Lydia E Pinkham's Glass Medicine Bottle Late 1800's to Early 1900's - image 1 of 8

Yet another Covid winter forced me to dig deep into my attic medicine chest. I was astonished to discover a bottle of miracle cure from Lydia Pinkham--sadly empty, but no matter. I thought I had sold my last one several years ago. Please excuse me for presenting much of that former description in the promotion of this still viable miracle cure.

Ladies, do you feel that you are living proof of Global Warming? Has this past winter's descent of the Polar vortex seemed like just another heat wave to you? Perhaps you need an introduction to Lydia.

Has your dog begun to hide in the corner when you enter the room? Has your husband sought to cower behind the dog? The name is PINKHAM......LYDIA PINKHAM. Do you fear that you will throttle the cat simply because it is there, or perhaps even worse, throttle your husband? Has the whole world made irritating you its only purpose, and you just cannot take it any more? YOU...JUST...CAN...NOT...TAKE...IT...ANY...MORE!!!!

There, there now. Help is on the way. Lydia understands; she really does. The world will right itself and all will be as it was. Although the liquid contents of this bottle have provided relief for others before you and are now sadly gone, it is believed that some faint vapors may linger behind the beaten cork to soothe your restless body and soul. Place your trust in Lydia and let your cares fade away.

Lydia Estes Pinkham, 1819--1883, began selling her medicinal compounds in 1875. They were purported to cure any and all sorts of female maladies. The elixirs contained, among other ingredients, unicorn root, pleurisy root and alcohol--about 18% in the beginning and 15% by the early 1900's, much to the chagrin of the legions of temperance women who relied regularly on this medicine. Lydia also supplied medical advice to the thousands of women who wrote to her with questions of health. Investigations in the early 1900's questioned what kind of advice could be given by a woman who had been dead for more than forty years.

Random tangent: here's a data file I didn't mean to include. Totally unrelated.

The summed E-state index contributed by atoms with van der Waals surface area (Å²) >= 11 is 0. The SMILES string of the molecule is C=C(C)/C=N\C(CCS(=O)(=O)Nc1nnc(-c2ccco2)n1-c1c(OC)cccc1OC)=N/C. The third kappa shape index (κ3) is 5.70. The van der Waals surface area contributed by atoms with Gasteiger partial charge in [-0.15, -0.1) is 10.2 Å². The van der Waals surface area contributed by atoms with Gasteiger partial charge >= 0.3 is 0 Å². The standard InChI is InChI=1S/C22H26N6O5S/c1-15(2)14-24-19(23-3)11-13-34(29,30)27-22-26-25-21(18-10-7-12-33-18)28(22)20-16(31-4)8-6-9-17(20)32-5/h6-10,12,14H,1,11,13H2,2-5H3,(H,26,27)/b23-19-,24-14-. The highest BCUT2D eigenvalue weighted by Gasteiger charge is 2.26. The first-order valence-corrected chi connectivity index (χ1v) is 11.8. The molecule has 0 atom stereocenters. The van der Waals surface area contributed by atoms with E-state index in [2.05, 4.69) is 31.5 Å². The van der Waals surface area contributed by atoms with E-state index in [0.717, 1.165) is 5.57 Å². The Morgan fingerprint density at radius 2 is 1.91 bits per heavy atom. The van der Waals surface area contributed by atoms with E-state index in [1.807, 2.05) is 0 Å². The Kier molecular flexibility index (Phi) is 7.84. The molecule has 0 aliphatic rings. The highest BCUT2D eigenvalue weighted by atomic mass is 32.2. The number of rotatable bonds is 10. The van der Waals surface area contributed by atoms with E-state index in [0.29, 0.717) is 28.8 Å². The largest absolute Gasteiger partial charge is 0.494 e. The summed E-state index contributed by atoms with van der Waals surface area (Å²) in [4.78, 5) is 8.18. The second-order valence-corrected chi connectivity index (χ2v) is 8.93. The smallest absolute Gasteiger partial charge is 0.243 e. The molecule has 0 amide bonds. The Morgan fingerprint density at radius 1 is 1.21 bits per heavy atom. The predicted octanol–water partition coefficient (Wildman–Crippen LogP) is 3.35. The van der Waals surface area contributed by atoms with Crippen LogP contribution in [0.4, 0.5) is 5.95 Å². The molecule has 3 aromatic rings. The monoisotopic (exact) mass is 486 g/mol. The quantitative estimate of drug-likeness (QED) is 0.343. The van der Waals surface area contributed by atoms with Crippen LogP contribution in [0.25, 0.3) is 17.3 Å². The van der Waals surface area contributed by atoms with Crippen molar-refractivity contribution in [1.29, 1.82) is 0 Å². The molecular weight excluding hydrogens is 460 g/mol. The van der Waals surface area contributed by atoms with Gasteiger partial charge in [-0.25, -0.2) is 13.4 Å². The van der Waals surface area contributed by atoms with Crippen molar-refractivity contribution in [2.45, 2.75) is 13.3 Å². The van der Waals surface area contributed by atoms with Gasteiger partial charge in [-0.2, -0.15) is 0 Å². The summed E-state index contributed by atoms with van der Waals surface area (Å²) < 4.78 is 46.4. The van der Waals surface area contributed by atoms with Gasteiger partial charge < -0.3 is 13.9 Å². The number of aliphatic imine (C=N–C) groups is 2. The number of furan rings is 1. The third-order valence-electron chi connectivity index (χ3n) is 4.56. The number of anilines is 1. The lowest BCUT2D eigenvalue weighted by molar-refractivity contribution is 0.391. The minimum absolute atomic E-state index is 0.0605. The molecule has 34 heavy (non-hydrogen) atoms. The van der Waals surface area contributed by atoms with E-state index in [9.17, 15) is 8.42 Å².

It is easy to scoff at this type of remedy for "female problems," but in these earlier times the approved medical treatment was surgical removal of the ovaries with a mortality rate of more than 40%, making this herbal remedy a very attractive alternative.

This bottle still retains some slight greenish-brown residue which has been allowed to remain in order to provide soothing vapors. Hence, the bottle's interior has not been thoroughly cleaned. The condition of the cork, probably not original, is typical of the results of frantic attempts to get at the cure inside. The bottle measures 8 1/4" tall with a circumference of 9 1/4." It holds (held) 14 1/2 ounces of life altering medication.

Regrettably, medical costs continue to rise. This is particularly true of miracle cures. Can one put a price on healing? I don't know; I chose $40.


Lady Lavender Antiques

Lydia E Pinkham's Glass Medicine Bottle Late 1800's to Early 1900's


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